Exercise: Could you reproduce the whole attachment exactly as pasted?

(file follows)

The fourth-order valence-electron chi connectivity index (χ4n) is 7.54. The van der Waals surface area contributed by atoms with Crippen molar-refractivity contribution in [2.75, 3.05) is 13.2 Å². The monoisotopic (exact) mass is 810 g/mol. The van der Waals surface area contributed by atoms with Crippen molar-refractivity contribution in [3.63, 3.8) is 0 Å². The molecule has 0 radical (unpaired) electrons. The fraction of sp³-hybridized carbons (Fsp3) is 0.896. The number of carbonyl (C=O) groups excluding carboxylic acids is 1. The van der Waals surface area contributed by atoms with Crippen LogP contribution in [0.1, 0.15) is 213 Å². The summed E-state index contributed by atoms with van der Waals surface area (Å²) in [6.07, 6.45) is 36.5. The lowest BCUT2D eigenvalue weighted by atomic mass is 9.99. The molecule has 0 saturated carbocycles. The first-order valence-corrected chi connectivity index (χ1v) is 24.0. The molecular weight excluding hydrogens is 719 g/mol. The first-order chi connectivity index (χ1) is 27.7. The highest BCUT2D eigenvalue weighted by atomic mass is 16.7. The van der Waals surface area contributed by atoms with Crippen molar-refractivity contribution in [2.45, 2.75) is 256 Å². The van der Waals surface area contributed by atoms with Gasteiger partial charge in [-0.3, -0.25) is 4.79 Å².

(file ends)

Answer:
The fourth-order valence-electron chi connectivity index (χ4n) is 7.54. The van der Waals surface area contributed by atoms with Crippen molar-refractivity contribution in [2.75, 3.05) is 13.2 Å². The monoisotopic (exact) mass is 810 g/mol. The van der Waals surface area contributed by atoms with Crippen molar-refractivity contribution in [3.63, 3.8) is 0 Å². The molecule has 0 radical (unpaired) electrons. The fraction of sp³-hybridized carbons (Fsp3) is 0.896. The number of carbonyl (C=O) groups excluding carboxylic acids is 1. The van der Waals surface area contributed by atoms with Crippen LogP contribution in [0.1, 0.15) is 213 Å². The summed E-state index contributed by atoms with van der Waals surface area (Å²) in [6.07, 6.45) is 36.5. The lowest BCUT2D eigenvalue weighted by atomic mass is 9.99. The molecule has 0 saturated carbocycles. The first-order valence-corrected chi connectivity index (χ1v) is 24.0. The molecular weight excluding hydrogens is 719 g/mol. The first-order chi connectivity index (χ1) is 27.7. The highest BCUT2D eigenvalue weighted by atomic mass is 16.7. The van der Waals surface area contributed by atoms with Crippen molar-refractivity contribution in [2.45, 2.75) is 256 Å². The van der Waals surface area contributed by atoms with Gasteiger partial charge in [-0.3, -0.25) is 4.79 Å².